24. Arachnids: Scorpions • Widespread in warm areas around the world • Have pedipalps that are enlarged into claws • The long, segmented abdomen of a scorpion carries a venomous stinger that can kill or paralyze prey • Chew their prey using their chelicerae

  25. Insects and Their Relatives • Uniramians have jaws, one pair of antennae, and unbranched appendages • A group that contains more species than any other group of animals living today • Wide variety of forms and lifestyles • Centipedes • Millipedes

  26. Insects • Have a body divided into three parts: • Head • Thorax • Abdomen • Three pairs of legs are attached to the thorax • Like all arthropods, insects have a segmented body, exoskeleton, and jointed appendages

  27. Responses to Stimuli • Multiple of sense organs are used to respond to stimuli • Compound eyes • Chemical receptors for taste and smell on their mouthparts • Well-developed ears that hear sounds far above the human range

  28. Adaptations for Feeding • Three pairs of appendages that are used as mouthparts, including a pair of mandibles • Adaptations for feeding are not restricted to their mouthparts • Many produce saliva containing digestive enzymes that help break down food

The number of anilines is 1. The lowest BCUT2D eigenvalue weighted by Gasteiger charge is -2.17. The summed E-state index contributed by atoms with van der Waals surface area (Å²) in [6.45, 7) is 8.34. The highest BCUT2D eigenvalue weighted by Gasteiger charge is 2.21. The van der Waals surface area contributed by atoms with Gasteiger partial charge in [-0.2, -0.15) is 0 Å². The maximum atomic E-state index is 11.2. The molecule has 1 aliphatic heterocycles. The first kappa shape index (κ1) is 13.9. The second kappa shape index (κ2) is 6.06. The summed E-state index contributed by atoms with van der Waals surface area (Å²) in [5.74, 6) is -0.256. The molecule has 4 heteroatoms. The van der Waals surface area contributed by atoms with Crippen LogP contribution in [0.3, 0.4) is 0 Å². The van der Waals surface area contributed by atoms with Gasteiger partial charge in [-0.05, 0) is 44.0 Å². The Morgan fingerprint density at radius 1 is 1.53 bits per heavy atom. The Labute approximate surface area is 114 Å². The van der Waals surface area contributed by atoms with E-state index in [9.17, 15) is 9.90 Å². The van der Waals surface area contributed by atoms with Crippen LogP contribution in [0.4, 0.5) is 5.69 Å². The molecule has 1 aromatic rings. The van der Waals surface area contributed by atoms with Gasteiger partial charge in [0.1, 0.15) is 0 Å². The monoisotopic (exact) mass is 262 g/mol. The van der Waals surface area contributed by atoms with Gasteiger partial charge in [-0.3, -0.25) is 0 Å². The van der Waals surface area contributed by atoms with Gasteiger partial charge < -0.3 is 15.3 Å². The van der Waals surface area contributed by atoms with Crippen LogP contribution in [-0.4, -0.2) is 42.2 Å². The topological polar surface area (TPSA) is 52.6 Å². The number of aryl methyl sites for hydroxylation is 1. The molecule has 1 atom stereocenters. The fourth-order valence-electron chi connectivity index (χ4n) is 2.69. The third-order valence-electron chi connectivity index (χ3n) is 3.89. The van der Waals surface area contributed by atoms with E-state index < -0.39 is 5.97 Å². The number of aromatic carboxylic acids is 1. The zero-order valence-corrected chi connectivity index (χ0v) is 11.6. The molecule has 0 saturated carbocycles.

29. Movement and Flight • 3 pairs of legs • Used for walking, jumping, flying, capturing and holding prey, etc. • The evolution of flight has allowed insects to disperse long distances and to colonize a wide variety of habitats

  30. Metamorphosis • Incomplete metamorphosis: type of insect development characterized by a similar appearance throughout all stages of the life cycle • Nymph: immature form that lacks functional sex organs and other adult structures

  31. Metamorphosis • Complete metamorphosis: type of insect development in which the larvae look and act nothing like their parents and also feed in completely different ways • Pupa: stage of metamorphosis in which an insect changes from a larva into an adult

  32. Insects and Humans • Many insects are known for their negative effects • Termites destroy wood structures, moths eat their way through wool clothing, etc. • Despite their association with destruction and disease, insects contribute to agriculture by pollinating 1/3 of the food that you eat • Produce commercially valuable silk, wax and honey

  33. Insect Communication • Communicate using sound, visual, chemical, and other types of signals • Much of the communication involves finding a mate • Pheromones: specific chemical messengers that affect the behavior of development of other individuals of the same species